Well, he spoke with a bit of venom towards everyone but Amy. Meanwhile, Sinbad had known her since she moved to Twinbrook. He was a native of the area, while she followed her lifelong friend from a cute suburb in San Mateo…who turned out to be Sinbad’s housemate. Amy forged a better connection with the auburn-haired bad boy from the swamp instead. When he wasn’t setting fires to houses and to Twinbrook’s laws, Sinbad enjoyed sleepovers with Amy and playing video games in his boxer briefs. Especially after she broke up with Marc (shit happens).

In spite of going out for dinner with Sinbad and playing games in their pajamas, she insisted that it was a close and continuing friendship. Maybe the fallout with Marc soured her. Annette saw through it and rolled her eyes.

So while Amy was a little bit friendzoned by Sinbad, she was still in a better romantic situation than Annette. As she learned one night, not too long later.

It started when Annette was kicked out of her own bedroom. She wondered if it was the frumpy tank top that fit her better than complicated lingerie, or perhaps her snoring at night. Something drove Bill to prefer Sagebear on the other side of the bed to his own wife. Annette tried to sleep elsewhere, but no matter where she went, someone opposed.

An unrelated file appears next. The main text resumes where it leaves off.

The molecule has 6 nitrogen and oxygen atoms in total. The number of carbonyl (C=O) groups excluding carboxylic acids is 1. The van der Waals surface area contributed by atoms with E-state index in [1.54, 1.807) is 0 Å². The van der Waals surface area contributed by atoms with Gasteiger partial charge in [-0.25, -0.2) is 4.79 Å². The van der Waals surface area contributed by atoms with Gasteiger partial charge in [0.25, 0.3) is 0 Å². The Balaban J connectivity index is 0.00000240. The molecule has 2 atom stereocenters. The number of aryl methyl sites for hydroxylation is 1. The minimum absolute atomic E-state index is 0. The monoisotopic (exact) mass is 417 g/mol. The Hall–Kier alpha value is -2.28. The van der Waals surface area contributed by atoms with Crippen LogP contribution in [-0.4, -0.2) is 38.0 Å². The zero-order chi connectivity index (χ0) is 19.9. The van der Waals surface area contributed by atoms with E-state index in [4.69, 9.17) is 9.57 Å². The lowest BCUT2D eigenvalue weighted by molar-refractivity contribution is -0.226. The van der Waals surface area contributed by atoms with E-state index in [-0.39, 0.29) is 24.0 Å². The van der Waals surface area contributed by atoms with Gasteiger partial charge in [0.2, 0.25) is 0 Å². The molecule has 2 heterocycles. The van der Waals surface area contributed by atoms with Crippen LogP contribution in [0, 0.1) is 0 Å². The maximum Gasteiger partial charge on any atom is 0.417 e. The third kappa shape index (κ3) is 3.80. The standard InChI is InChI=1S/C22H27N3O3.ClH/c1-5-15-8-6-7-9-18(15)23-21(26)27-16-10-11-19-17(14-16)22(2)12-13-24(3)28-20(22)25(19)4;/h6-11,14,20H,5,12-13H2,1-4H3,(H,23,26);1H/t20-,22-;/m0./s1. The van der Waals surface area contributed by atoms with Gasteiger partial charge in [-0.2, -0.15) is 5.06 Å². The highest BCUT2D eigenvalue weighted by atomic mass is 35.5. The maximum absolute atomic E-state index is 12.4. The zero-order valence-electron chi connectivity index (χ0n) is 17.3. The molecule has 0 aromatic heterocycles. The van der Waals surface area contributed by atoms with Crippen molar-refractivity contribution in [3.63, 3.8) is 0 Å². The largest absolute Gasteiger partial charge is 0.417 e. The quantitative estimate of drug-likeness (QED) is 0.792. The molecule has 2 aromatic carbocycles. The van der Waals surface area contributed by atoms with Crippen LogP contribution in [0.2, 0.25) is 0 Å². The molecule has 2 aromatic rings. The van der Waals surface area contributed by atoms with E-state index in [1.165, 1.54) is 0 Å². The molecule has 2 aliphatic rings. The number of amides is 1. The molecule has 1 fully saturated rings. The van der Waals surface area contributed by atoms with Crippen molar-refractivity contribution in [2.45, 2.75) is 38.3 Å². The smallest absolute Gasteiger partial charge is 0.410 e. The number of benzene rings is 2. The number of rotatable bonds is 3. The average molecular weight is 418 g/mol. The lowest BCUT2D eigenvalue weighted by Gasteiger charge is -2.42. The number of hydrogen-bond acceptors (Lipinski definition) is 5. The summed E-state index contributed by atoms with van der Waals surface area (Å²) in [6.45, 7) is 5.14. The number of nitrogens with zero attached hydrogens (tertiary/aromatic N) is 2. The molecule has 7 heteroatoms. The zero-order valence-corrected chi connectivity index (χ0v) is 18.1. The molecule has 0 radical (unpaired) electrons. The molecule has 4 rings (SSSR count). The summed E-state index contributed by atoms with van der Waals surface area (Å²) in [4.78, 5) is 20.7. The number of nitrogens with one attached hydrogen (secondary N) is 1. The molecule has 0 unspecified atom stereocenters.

“I don’t mind you in my bed, but…”

It roused Annette awake. “Huh?”

“Come on, your husband should be able to put up with your snoring by now,” said Amy, woken up by her new bedmate. “I just can’t.”

“Why else do you think I’m here?” asked a bleary-eyed Annette. “Dude’s like a chainsaw all the time, but somehow I’m the bad one here just because of our little uterus dumpling.”

“How bad is it?” Amy asked.

“He hasn’t touched me in a while.” That was enough to break Annette, making her cry in Amy’s bed. “We…we didn’t even make love after our wedding.”

“Wait, what?”

“He thinks I’m repulsive.”

“Come on, you’re barely showing now, let alone then.”

“Tell him that. Goddamn, Amy, I wish I knew where I went wrong. I’ve seen bad people, and he’s not that. He’s not bad enough to spoil this on his own.”

“Suit yourself,” said Amy. “I’ll try to put up with you.”

It seemed outlandish for Bill to refuse intimacy over such a small thing. Annette had less baby in her belly than Bill had fat in his. Even when eating for two, she kept herself in far better shape than her overweight, smoking, lazy husband did. Ask Annette about any of those qualities and she would say that she loved all but the smoking with her whole heart. But Bill turned away from a wife who was pregnant and maybe had squishier thighs than usual too.

That revulsion extended everywhere. In fact, the minor things were worse. Annette made up for the lack of sex, sort of, with a long courgette and wishful thinking. But when she couldn’t even get a hug from her husband or even touch his face, things got far worse than a turn-off. But she didn’t put much thought into it.